Back to the ruin talk!
My main question here is: “why are we so obsessed with ruins?”
At this moment in time we’re not only in the middle of financial and political crises, but also struggling with ecological problems. The modern man is worried about the climate and sick of all the prodigality and accumulation which are destroying earth. The ruin reminds us of the limits of a building because it shows us that a building is actually already crumbling down from the moment the building process starts. One day, all of those houses and buildings will be dilapidated and our world will be too damn full. This way the ruin also inspires us to use nature’s materials in a more sustainable way. The ecological interest results in a new way of reflecting on ruins. Naomi Stead states the following in her article The Value of Ruins: Allegories of Destruction in Benjamin and Speer:
“the ruin is not simply the remnant left over when monumentality has withered away, and […] ruination does not necessarily entail a loss, but rather a shift in the meaning and monumentality of architecture” (53).
So ruins can change our vision on architecture, but also the meaning of architecture. Ruins thus encourage us to recycle existing buildings. In the architectural world this conversion or re-using (herbestemming in dutch) of a building has become really trendy. These converted architecture projects give a new function to an already existing building whereby the existing building adapts itself to the new one, but keeps its own identity.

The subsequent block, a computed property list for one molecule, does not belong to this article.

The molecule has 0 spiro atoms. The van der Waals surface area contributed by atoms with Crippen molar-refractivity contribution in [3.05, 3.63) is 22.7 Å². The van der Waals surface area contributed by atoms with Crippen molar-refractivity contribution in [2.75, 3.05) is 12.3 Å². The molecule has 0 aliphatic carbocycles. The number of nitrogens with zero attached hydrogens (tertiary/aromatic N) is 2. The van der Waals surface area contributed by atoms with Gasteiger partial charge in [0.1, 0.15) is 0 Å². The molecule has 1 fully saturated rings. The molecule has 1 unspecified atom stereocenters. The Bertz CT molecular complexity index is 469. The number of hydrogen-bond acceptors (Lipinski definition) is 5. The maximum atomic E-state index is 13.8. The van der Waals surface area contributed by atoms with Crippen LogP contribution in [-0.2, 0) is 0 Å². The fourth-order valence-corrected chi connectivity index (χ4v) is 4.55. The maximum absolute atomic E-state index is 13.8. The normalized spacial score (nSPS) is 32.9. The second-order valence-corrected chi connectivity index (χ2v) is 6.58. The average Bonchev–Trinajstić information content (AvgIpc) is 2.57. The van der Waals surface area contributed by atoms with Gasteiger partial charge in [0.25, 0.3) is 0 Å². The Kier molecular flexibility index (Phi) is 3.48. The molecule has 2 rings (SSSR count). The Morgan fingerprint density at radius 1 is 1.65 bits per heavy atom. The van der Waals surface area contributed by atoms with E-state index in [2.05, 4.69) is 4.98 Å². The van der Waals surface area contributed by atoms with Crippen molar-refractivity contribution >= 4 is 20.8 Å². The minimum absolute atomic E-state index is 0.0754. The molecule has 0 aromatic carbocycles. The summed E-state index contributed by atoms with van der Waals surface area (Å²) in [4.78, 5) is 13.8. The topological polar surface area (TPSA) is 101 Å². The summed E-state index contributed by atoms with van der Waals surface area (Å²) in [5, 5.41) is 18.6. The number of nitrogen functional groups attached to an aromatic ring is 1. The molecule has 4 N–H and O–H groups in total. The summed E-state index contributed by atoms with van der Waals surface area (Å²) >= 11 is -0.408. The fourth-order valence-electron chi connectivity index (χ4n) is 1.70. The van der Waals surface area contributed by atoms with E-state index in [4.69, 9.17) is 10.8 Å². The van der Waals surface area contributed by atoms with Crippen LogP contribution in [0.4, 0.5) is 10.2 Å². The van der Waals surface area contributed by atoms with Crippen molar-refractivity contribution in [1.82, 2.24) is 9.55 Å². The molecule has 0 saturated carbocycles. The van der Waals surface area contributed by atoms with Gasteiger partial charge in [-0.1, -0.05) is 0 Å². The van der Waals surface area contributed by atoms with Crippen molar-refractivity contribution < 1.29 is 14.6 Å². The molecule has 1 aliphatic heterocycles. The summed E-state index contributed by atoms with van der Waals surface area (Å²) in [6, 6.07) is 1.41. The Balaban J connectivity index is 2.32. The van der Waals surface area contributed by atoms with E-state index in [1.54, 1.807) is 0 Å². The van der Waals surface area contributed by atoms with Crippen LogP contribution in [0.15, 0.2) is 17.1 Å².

There are, on the other hand, architects who choose to build “intelligent ruins”. Architect Bob van Reeth explained that the most important insight of the last century is that buildings and cities are hurting the environment and that we should do something about this fact. Cultural sustainability is thé designing task for the years to come. A sustainable building is a building that is designed for unpredictable events. A building should be designed to change. Van Reeth calls the changeability of an intelligent ruin a positive characteristic because the purpose of the building changes while the building’s form is changing. When we have the desire to build something we should reflect on what could happen to it once it has deteriorated. We should think ahead and come up with a well-thought out plan!
This way of thinking about architecture isn’t all new. In the late 18th, begin 19th century painters started representing existing, intact buildings in their future state of ruin. Architects followed in this way of representing and started to represent their to-be-build constructions in their ruin-state. John Soane, the architect of the Bank of England, for example, had his sketcher, Joseph Michael Gandy, draw his new plan of the bank in the form of a ruin. The Bank of England, as you can see on the drawing, is still very impressive in its ruined state. Because of their impressiveness, ruins often have a magnetic power on human beings.
The ruins of the Tuileries Palace in Paris, for example, attracted many visitors when the remnants of the burnt out palace were to be visited between 1871 and 1883 as some sort of monument. British tourists hurried to Paris to experience the grace and terrifying power of the ruins. If I had lived in those days, I’d probably have been one of those annoying tourists. I would have been in awe for sure!
Next time I’ll talk about Albert Speer, Hitler’s architect, who introduced the term ruin value! Exciting!